Offensive on Mariupol (September 2014)

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Offensive on Mariupol (September 2014)
Part of the War in Donbas (2014–2022)
Ukrainian army armoured personal carrier in Mariupol.jpg
The Ukrainian forces in Mariupol, 5 September 2014
Date4–8 September 2014
(4 days)

Ukrainian victory

Flag of Ukraine.svg  Ukraine Flag of the Donetsk People's Republic.svg  Donetsk People's Republic
Commanders and leaders
Flag of Ukraine.svg Petro Poroshenko
Flag of the Azov Battalion.svg Andriy Biletsky
Flag of the Donetsk People's Republic.svg Alexander Zakharchenko
Units involved

Ensign of the Ukrainian Armed Forces.svg Armed Forces of Ukraine:

Emblema MVD Ukrainy.svg Internal Affairs Ministry:

Flag of Donbass People's Militia.svg Donbass People's Militia
Ensign of the Ukrainian Armed Forces.svg 7 tanks
Ensign of the Ukrainian Armed Forces.svg 12+ APCs
Ensign of the Ukrainian Armed Forces.svg 10+ trucks [1]
Ensign of the Ukrainian Armed Forces.svg 500 infantry
Flag of Donbass People's Militia.svg 30+ tanks
Casualties and losses
Ensign of the Ukrainian Armed Forces.svg 3 tanks destroyed
Ensign of the Ukrainian Armed Forces.svg 1 truck destroyed
Ensign of the Ukrainian Armed Forces.svg 1 tank abandoned [2]
Flag of Donbass People's Militia.svg 2 tanks destroyed
Flag of Donbass People's Militia.svg 2 trucks destroyed or abandoned [3] [4]
Flag of the Donetsk People's Republic.svg 8 Russian civilians killed[ citation needed ]

In late August and early September 2014, Russian and Russian-backed separatist troops supporting the Donetsk People's Republic advanced on the government-controlled port city of Mariupol in southern Donetsk Oblast, Ukraine. This followed a wide offensive by Russian-allied forces, which led to their capture of Novoazovsk to the east. Fighting reached the outskirts of Mariupol on 6 September.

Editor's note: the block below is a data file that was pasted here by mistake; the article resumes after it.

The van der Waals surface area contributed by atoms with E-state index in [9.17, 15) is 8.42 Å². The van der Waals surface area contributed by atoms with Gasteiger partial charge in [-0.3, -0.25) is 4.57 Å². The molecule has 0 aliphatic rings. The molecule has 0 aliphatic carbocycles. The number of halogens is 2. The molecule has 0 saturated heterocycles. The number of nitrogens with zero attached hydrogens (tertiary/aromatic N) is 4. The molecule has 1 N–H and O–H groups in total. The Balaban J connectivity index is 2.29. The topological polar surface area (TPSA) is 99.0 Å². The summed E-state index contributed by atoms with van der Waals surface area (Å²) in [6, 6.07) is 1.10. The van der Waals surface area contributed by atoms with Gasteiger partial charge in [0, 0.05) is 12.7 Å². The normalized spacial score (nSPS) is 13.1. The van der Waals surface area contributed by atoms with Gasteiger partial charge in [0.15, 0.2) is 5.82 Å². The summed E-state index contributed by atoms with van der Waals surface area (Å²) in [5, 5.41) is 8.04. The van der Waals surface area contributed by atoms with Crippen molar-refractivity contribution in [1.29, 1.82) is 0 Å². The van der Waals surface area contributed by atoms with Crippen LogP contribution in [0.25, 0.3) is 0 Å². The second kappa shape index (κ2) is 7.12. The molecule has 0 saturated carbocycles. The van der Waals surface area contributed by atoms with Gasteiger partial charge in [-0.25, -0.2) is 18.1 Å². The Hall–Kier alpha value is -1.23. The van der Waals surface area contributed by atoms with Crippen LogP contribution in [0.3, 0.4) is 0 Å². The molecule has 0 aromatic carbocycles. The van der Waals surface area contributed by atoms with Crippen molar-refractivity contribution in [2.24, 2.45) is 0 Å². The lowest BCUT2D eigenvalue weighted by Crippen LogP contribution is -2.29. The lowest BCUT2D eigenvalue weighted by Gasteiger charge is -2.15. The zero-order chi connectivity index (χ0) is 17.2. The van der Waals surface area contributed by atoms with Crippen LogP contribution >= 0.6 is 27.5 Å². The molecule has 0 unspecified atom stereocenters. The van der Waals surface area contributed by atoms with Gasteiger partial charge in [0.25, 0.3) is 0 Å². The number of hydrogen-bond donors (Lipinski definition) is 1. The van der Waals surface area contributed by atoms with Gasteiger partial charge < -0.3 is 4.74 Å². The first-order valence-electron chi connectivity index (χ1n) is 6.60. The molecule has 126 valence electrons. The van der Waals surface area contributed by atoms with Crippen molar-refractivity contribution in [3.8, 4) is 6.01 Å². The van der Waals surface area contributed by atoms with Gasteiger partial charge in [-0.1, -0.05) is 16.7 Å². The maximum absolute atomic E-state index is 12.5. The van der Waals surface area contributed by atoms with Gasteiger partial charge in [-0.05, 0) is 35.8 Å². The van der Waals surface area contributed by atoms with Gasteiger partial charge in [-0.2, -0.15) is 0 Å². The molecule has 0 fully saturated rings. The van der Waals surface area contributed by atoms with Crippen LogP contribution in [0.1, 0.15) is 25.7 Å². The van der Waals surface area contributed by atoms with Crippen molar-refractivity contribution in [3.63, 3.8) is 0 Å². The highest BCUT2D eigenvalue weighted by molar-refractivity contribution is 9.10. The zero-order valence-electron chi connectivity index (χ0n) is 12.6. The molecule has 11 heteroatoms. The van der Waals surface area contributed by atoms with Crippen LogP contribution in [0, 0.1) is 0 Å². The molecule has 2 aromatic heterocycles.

Russian/DPR advance

A column of Russian tanks and military vehicles was reported to have crossed into Ukraine on 25 August near Novoazovsk located on the Azov sea, heading towards Ukrainian-held Mariupol, [5] [6] [7] [8] [9] in an area that had not seen pro-Russian presence for weeks. [10] The Bellingcat investigation revealed some details of this operation. Some of the tanks were bearing the distinct Russian railway transport marks. [11] Russian forces captured the city of Novoazovsk. [12] and Russian soldiers began arresting and deporting to unknown locations all Ukrainians who did not have an address registered within the town. [13] Pro-Ukrainian anti-war protests took place in Mariupol which was threatened by Russian troops. [13] [14] The UN Security Council called an emergency meeting to discuss the situation. [15] The Ukrainian soldiers that left Novoazovsk retreated to Mariupol. Many citizens left Mariupol due to fear of an attack.

On 4 September, Ukrainian forces engaged the enemy troops, who came from the village of Bezimenne, between the villages of Shirokino and Berdyanske. [16] One separatist tank and a truck were destroyed, while another separatist truck was left abandoned. [3] [17]

On 5 September, fighting primarily raged in the village of Shirokino, while clashes once again took place at Bezimenne. The clashes over the previous two days had left seven civilians dead.[ citation needed ] Also, the Azov battalion started to train Mariupol citizens in self-defense and organize popular militias to defend the city. [18] About a dozen of Ukrainian army APCs arrived with men and ammunition to help the defense battalions to defend the city. More heavy fighting was reported in Mariupol despite the ceasefire agreement. Ukrainian forces shelled DPR positions near Mariupol, and claimed to have repelled an attack. separatist forces claimed they entered Mariupol, which Ukraine denied. [19]

Fighting in the outskirts